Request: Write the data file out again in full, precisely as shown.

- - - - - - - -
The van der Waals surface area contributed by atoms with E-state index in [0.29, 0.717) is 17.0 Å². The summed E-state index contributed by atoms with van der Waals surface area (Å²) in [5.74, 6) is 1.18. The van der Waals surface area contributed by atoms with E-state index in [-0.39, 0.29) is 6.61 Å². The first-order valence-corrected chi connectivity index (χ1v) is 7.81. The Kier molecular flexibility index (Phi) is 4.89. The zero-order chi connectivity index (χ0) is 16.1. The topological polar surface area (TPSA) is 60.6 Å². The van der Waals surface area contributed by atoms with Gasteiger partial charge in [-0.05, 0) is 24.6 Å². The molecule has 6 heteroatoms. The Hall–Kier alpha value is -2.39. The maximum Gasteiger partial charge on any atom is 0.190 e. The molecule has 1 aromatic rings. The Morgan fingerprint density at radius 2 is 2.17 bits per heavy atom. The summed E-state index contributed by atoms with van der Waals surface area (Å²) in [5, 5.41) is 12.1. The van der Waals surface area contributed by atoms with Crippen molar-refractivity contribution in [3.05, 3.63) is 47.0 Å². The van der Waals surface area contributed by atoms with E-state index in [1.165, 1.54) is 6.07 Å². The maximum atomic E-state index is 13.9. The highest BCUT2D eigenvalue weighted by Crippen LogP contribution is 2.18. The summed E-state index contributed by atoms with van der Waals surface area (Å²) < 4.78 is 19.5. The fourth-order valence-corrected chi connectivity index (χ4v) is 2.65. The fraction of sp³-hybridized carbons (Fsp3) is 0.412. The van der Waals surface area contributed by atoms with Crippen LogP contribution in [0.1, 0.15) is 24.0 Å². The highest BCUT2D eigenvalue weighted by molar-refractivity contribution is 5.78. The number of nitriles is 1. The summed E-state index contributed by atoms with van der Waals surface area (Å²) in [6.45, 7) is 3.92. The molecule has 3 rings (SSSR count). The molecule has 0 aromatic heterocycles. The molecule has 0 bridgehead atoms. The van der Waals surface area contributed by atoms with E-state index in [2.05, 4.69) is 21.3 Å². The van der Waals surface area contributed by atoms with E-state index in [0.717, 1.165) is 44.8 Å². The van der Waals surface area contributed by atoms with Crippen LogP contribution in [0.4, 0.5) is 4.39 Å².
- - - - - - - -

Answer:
The van der Waals surface area contributed by atoms with E-state index in [0.29, 0.717) is 17.0 Å². The summed E-state index contributed by atoms with van der Waals surface area (Å²) in [5.74, 6) is 1.18. The van der Waals surface area contributed by atoms with E-state index in [-0.39, 0.29) is 6.61 Å². The first-order valence-corrected chi connectivity index (χ1v) is 7.81. The Kier molecular flexibility index (Phi) is 4.89. The zero-order chi connectivity index (χ0) is 16.1. The topological polar surface area (TPSA) is 60.6 Å². The van der Waals surface area contributed by atoms with Gasteiger partial charge in [-0.05, 0) is 24.6 Å². The molecule has 6 heteroatoms. The Hall–Kier alpha value is -2.39. The maximum Gasteiger partial charge on any atom is 0.190 e. The molecule has 1 aromatic rings. The Morgan fingerprint density at radius 2 is 2.17 bits per heavy atom. The summed E-state index contributed by atoms with van der Waals surface area (Å²) in [5, 5.41) is 12.1. The van der Waals surface area contributed by atoms with Crippen molar-refractivity contribution in [3.05, 3.63) is 47.0 Å². The van der Waals surface area contributed by atoms with E-state index in [1.165, 1.54) is 6.07 Å². The maximum atomic E-state index is 13.9. The highest BCUT2D eigenvalue weighted by Crippen LogP contribution is 2.18. The summed E-state index contributed by atoms with van der Waals surface area (Å²) < 4.78 is 19.5. The fourth-order valence-corrected chi connectivity index (χ4v) is 2.65. The fraction of sp³-hybridized carbons (Fsp3) is 0.412. The van der Waals surface area contributed by atoms with Crippen LogP contribution in [0.1, 0.15) is 24.0 Å². The highest BCUT2D eigenvalue weighted by molar-refractivity contribution is 5.78. The number of nitriles is 1. The summed E-state index contributed by atoms with van der Waals surface area (Å²) in [6.45, 7) is 3.92. The molecule has 3 rings (SSSR count). The molecule has 0 aromatic heterocycles. The molecule has 0 bridgehead atoms. The van der Waals surface area contributed by atoms with E-state index in [2.05, 4.69) is 21.3 Å². The van der Waals surface area contributed by atoms with E-state index in [0.717, 1.165) is 44.8 Å². The van der Waals surface area contributed by atoms with Crippen LogP contribution in [0.4, 0.5) is 4.39 Å².